The euro area sovereign debt crisis is characterized by a simultaneous surge in the cost of borrowing for peripheral EMU countries following the Greek debt-trouble in 2008. We develop a model with optimal default and monetary-union exit decisions of a small open economy. Our model can account for the behavior of sovereign bond spreads in the eurozone with the arrival of the news of Greece potentially exiting the euro in the near future. In our theoretical framework, belonging to the monetary-union entails a strong exchange rate peg, which can be abandoned only if the country exits the union. Exit is costly and the cost of exit remains unknown until the first country leaves the union. The theoretical mechanism we explore reveals that while a high expected exit-cost could improve the credibility of a monetary union, uncertainty governing exit-cost realizations could make the monetary-union members prone to surges in interest rates when rumors of a member state exiting arise. We solve the model numerically and quantify that a Grexit-rumors type of shock can triple the default likelihood of an a-priori financially healthy member state. Our framework thus provides a novel and quantitatively important explanation for the eurozone crisis.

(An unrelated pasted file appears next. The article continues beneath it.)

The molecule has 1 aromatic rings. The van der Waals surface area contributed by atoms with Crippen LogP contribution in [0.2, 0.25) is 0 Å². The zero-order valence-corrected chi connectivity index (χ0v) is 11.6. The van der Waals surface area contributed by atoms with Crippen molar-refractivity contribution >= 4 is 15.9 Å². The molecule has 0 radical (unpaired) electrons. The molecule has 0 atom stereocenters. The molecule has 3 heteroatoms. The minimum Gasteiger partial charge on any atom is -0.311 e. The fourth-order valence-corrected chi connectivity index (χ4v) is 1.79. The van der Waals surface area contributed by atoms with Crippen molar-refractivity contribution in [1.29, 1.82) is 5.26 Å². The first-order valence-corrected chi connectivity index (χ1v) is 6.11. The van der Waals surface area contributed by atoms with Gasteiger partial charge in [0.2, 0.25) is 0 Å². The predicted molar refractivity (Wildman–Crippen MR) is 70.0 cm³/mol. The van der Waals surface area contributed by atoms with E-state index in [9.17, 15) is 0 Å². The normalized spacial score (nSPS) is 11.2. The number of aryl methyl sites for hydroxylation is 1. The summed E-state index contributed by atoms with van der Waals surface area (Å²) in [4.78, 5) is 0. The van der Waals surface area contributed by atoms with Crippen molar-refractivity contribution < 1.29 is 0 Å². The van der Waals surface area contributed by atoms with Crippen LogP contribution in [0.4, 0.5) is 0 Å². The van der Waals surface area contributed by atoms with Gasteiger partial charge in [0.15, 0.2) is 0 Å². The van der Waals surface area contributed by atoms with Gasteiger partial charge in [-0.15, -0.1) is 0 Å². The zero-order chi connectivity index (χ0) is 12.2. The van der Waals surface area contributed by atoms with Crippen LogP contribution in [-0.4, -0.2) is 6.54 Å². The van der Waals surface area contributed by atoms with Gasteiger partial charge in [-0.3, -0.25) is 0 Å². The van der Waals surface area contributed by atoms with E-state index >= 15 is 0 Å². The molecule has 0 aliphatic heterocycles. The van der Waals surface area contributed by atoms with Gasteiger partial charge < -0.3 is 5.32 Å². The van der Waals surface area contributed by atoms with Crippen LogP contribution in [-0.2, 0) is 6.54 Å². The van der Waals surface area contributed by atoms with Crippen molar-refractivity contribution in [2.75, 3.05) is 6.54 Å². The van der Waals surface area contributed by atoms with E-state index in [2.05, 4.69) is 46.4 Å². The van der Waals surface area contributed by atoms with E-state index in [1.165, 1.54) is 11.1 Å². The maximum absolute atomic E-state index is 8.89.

- monetary union
- sovereign debt crisis